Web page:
Cecilia Russo
Cecilia Russo Marketing, LLC

Savannah Surgery Center Offers Free P.A.D. Screenings for Peripheral Arterial Disease Awareness Month

Savannah Surgery Center Offers Free P.A.D. Screenings for Peripheral Arterial Disease Awareness Month

(SAVANNAH, GA) In recognition of September being Peripheral Arterial Disease (P.A.D.) awareness month, Savannah Surgery Center will once again be offering free screening days for those who may be at-risk of the disease. The screenings will take place between 8:30 a.m. and 4:30 p.m on Friday, Sept. 16 and Friday, Sept. 30 at the Savannah Surgery Center, located at 5105 Paulsen St. Suite C-140. This is the third year Savannah Surgery Center has held this screening event for the public.

P.A.D affects about eight million Americans according to Life Line Screenings. Caused by a build-up of plaque or fatty deposits, P.A.D. is the narrowing of the arteries, which restricts blood flow. It is estimated that 1 in 3 diabetics over the age of 50 are suffering from this condition. An unfortunate consequence may be wound development requiring amputation.

This disease usually affects the arteries in the legs, but it also can affect the arteries that carry blood from your heart to your head, arms, kidneys, and stomach. The symptoms of P.A.D. include leg pain, burning or aching in the calves or a wound in the foot or leg that won’t heal.

“Please keep in mind the severity of P.A.D. and the risk for an amputation. Blocked blood flow can cause gangrene, also known as tissue death, and in very serious cases, this can lead to leg amputation,” said Dr. Lee Yates, founder of Savannah Surgery Center. “The P.A.D. screening is a quick, non-invasive procedure called the ankle-brachial index (ABI) test, which measures blood pressure at the ankle and in the arm while a person is at rest. This simple screening can save you from having to lose a limb.”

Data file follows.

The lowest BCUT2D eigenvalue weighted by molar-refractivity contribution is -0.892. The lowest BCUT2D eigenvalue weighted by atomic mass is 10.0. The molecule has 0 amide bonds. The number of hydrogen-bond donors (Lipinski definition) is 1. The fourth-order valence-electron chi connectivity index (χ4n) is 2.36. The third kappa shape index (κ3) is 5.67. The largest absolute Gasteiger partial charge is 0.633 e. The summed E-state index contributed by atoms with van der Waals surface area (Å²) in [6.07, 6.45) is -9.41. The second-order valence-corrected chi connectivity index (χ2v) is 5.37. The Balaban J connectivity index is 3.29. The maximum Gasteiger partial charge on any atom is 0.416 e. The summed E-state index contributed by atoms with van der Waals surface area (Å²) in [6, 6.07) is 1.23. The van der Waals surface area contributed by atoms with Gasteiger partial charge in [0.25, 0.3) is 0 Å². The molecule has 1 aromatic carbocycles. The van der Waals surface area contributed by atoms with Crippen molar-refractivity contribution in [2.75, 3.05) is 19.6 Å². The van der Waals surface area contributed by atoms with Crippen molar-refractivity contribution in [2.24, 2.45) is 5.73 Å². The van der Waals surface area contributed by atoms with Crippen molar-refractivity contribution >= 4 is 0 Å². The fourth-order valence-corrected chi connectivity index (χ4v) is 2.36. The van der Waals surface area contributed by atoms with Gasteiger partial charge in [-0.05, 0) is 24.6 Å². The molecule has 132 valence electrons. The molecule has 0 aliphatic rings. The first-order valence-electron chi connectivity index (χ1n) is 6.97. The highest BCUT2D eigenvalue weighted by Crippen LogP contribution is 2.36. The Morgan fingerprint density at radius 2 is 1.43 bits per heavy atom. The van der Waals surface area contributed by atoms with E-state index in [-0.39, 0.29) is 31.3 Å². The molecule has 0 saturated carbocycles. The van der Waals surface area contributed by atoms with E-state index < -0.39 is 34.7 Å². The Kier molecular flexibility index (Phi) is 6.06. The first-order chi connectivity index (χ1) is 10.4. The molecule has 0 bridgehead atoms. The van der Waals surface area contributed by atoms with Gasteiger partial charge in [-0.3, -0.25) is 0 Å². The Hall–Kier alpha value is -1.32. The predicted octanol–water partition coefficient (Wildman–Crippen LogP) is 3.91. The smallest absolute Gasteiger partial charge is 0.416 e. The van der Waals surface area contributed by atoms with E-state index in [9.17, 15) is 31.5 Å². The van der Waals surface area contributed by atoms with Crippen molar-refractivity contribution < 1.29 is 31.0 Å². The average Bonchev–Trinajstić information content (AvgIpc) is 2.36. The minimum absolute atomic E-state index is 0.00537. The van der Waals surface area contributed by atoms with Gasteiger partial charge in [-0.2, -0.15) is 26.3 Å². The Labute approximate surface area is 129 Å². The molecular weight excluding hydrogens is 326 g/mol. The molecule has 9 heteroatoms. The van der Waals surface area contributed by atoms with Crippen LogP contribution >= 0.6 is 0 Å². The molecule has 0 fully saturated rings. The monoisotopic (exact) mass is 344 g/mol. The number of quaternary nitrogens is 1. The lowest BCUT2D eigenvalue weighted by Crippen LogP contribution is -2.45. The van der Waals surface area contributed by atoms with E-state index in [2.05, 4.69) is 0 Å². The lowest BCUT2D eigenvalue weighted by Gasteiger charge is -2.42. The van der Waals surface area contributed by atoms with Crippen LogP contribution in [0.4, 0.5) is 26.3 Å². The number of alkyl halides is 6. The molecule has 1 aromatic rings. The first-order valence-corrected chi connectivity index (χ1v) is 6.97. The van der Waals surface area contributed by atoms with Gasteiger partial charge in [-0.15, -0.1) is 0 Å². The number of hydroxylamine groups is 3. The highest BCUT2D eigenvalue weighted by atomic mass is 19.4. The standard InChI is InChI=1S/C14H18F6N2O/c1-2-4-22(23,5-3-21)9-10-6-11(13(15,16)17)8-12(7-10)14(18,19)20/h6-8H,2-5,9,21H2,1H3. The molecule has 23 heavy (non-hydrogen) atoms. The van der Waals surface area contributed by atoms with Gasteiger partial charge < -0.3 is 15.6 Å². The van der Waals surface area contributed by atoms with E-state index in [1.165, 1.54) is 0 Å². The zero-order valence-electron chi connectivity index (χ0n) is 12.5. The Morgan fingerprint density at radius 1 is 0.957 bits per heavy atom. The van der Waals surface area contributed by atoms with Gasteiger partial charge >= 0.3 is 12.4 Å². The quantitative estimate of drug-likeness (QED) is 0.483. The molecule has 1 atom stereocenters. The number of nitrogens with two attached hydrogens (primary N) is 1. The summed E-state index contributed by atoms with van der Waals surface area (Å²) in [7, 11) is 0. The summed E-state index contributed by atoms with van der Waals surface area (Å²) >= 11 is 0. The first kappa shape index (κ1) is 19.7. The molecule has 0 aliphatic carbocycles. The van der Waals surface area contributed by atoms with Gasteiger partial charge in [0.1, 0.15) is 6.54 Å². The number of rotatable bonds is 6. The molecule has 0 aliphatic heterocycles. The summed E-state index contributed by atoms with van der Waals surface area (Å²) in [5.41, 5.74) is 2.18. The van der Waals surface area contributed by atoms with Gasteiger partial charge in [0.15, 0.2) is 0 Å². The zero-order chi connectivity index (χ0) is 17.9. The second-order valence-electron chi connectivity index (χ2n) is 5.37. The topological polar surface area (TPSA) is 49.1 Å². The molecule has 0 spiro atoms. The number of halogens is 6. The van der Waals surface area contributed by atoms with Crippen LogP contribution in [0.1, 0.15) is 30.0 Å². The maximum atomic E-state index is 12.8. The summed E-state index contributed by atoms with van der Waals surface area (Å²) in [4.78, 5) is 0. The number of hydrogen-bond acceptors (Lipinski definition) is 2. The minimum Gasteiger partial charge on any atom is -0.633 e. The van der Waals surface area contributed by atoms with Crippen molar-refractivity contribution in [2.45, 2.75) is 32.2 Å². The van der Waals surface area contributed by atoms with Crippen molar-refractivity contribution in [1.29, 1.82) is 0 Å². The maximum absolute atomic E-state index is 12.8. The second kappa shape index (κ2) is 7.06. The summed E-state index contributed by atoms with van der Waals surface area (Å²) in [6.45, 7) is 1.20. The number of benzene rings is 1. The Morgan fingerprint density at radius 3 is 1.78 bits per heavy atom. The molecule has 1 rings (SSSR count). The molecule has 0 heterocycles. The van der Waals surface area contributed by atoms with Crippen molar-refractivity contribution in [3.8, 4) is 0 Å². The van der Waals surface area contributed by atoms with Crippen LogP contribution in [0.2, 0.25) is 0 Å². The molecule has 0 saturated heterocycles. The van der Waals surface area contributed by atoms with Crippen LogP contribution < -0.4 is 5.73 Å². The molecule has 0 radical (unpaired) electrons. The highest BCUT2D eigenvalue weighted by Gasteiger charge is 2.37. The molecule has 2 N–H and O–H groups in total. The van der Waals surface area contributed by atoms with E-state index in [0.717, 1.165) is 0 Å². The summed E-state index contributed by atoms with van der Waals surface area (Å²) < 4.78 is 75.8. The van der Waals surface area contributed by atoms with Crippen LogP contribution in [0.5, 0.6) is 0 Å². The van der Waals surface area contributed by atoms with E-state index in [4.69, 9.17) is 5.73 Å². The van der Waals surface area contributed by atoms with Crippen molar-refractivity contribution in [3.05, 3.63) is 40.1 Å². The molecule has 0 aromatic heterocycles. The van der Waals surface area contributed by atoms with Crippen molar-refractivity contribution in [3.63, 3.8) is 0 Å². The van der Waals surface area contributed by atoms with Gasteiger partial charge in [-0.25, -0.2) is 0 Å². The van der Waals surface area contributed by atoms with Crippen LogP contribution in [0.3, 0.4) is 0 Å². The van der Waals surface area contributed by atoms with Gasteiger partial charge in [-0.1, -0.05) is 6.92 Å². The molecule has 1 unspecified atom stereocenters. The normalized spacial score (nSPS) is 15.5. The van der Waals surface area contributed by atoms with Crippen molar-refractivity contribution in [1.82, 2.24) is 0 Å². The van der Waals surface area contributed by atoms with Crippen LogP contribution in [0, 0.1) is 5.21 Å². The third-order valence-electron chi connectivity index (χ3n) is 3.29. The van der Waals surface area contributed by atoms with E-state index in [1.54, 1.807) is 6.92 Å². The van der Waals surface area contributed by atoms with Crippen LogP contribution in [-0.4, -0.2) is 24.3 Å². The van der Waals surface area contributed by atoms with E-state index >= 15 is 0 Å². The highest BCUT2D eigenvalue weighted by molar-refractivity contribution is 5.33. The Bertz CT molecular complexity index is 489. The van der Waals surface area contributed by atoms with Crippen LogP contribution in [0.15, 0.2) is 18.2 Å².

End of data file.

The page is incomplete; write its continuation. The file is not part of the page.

P.A.D. is diagnosed based on your medical and family histories, a physical exam and diagnostic test results. A correct diagnosis is important because people who have P.A.D. are at higher risk for coronary heart disease (CHD), heart attacks, strokes and mini-strokes.

People who smoke or have diabetes have the greatest risk of developing P.A.D. due to reduced blood flow. Other risk factors include obesity, high blood pressure, high cholesterol, increasing age, high levels of homocysteine, and a family history of peripheral artery disease, heart disease or stroke.

The free P.A.D. screenings will take place at the Savannah Surgery Center, located at 5105 Paulsen St. Suite C-140, on Friday, Sept. 16 and Friday, Sept. 30 between 8:30 a.m. and 4:30 p.m. Reservations are suggested but not required.

Researchers continue to explore new therapies for P.A.D. Although peripheral artery disease is potentially a life-threatening condition affecting one out of every 20 Americans over the age of 50, the good news is P.A.D. can be managed or even reversed with proper care.

To find out more information on the screenings, contact Lynn Anderson at 912.354.8331 or

Dr. Lee Yates - Savannah Surgery Center.JPG

Savannah Surgery Center was founded by Dr. Lee Yates. The practice specializes in Vascular Surgery. He was named the Director of Vascular Surgery at St. Joseph’s Candler Health System in 2013. The practice has expanded to three locations: 5102 Paulsen Street Bldg 2, Savannah, GA; 5105 Paulsen Street Suite C 140, Savannah, GA.; and 105 Grand Central Blvd. Suite 106 Pooler, GA 31322. For more information, visit

Cecilia Russo
Cecilia Russo Marketing